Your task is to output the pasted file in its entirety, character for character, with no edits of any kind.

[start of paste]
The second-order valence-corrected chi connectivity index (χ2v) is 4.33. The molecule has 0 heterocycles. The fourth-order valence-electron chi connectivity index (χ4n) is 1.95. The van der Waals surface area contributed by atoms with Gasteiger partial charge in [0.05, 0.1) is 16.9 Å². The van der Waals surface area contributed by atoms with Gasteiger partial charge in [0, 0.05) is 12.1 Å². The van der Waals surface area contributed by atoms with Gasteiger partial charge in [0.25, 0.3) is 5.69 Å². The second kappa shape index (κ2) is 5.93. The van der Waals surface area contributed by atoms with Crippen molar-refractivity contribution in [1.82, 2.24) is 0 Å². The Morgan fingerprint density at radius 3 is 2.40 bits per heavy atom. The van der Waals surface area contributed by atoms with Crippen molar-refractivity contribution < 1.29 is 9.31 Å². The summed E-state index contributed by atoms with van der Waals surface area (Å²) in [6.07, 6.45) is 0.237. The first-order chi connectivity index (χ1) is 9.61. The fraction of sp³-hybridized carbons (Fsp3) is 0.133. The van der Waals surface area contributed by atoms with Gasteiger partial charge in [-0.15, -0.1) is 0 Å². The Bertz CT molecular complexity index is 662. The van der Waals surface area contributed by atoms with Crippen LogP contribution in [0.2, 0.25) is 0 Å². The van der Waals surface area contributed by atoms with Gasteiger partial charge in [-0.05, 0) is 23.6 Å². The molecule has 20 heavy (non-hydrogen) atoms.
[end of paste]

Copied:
The second-order valence-corrected chi connectivity index (χ2v) is 4.33. The molecule has 0 heterocycles. The fourth-order valence-electron chi connectivity index (χ4n) is 1.95. The van der Waals surface area contributed by atoms with Gasteiger partial charge in [0.05, 0.1) is 16.9 Å². The van der Waals surface area contributed by atoms with Gasteiger partial charge in [0, 0.05) is 12.1 Å². The van der Waals surface area contributed by atoms with Gasteiger partial charge in [0.25, 0.3) is 5.69 Å². The second kappa shape index (κ2) is 5.93. The van der Waals surface area contributed by atoms with Crippen molar-refractivity contribution in [1.82, 2.24) is 0 Å². The Morgan fingerprint density at radius 3 is 2.40 bits per heavy atom. The van der Waals surface area contributed by atoms with Crippen molar-refractivity contribution < 1.29 is 9.31 Å². The summed E-state index contributed by atoms with van der Waals surface area (Å²) in [6.07, 6.45) is 0.237. The first-order chi connectivity index (χ1) is 9.61. The fraction of sp³-hybridized carbons (Fsp3) is 0.133. The van der Waals surface area contributed by atoms with Gasteiger partial charge in [-0.15, -0.1) is 0 Å². The Bertz CT molecular complexity index is 662. The van der Waals surface area contributed by atoms with Crippen LogP contribution in [0.2, 0.25) is 0 Å². The van der Waals surface area contributed by atoms with Gasteiger partial charge in [-0.05, 0) is 23.6 Å². The molecule has 20 heavy (non-hydrogen) atoms.